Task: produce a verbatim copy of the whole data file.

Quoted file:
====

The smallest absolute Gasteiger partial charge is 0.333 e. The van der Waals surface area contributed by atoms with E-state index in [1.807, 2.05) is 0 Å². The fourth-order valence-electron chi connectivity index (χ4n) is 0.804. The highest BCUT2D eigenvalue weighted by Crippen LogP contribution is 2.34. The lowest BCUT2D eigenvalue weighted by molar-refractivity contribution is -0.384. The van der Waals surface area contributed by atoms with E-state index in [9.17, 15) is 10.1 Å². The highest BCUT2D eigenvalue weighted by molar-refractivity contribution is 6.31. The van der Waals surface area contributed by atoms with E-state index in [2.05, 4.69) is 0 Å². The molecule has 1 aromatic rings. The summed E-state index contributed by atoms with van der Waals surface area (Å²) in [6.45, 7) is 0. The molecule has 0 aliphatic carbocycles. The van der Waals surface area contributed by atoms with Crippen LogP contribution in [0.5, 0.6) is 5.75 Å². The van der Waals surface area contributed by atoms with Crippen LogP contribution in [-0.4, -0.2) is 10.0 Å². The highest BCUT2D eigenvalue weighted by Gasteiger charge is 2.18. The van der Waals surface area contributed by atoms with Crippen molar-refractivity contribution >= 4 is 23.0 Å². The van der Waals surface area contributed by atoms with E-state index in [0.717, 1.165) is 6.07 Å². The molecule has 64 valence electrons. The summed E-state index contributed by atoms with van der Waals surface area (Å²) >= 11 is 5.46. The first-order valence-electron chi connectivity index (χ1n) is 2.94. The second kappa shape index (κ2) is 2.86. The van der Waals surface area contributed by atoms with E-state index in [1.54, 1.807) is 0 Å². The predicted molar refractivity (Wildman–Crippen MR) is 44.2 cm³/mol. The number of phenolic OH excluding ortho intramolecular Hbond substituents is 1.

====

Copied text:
The smallest absolute Gasteiger partial charge is 0.333 e. The van der Waals surface area contributed by atoms with E-state index in [1.807, 2.05) is 0 Å². The fourth-order valence-electron chi connectivity index (χ4n) is 0.804. The highest BCUT2D eigenvalue weighted by Crippen LogP contribution is 2.34. The lowest BCUT2D eigenvalue weighted by molar-refractivity contribution is -0.384. The van der Waals surface area contributed by atoms with E-state index in [9.17, 15) is 10.1 Å². The highest BCUT2D eigenvalue weighted by molar-refractivity contribution is 6.31. The van der Waals surface area contributed by atoms with E-state index in [2.05, 4.69) is 0 Å². The molecule has 1 aromatic rings. The summed E-state index contributed by atoms with van der Waals surface area (Å²) in [6.45, 7) is 0. The molecule has 0 aliphatic carbocycles. The van der Waals surface area contributed by atoms with Crippen LogP contribution in [0.5, 0.6) is 5.75 Å². The van der Waals surface area contributed by atoms with Crippen LogP contribution in [-0.4, -0.2) is 10.0 Å². The highest BCUT2D eigenvalue weighted by Gasteiger charge is 2.18. The van der Waals surface area contributed by atoms with Crippen molar-refractivity contribution >= 4 is 23.0 Å². The van der Waals surface area contributed by atoms with E-state index in [0.717, 1.165) is 6.07 Å². The molecule has 64 valence electrons. The summed E-state index contributed by atoms with van der Waals surface area (Å²) >= 11 is 5.46. The first-order valence-electron chi connectivity index (χ1n) is 2.94. The second kappa shape index (κ2) is 2.86. The van der Waals surface area contributed by atoms with E-state index in [1.54, 1.807) is 0 Å². The predicted molar refractivity (Wildman–Crippen MR) is 44.2 cm³/mol. The number of phenolic OH excluding ortho intramolecular Hbond substituents is 1.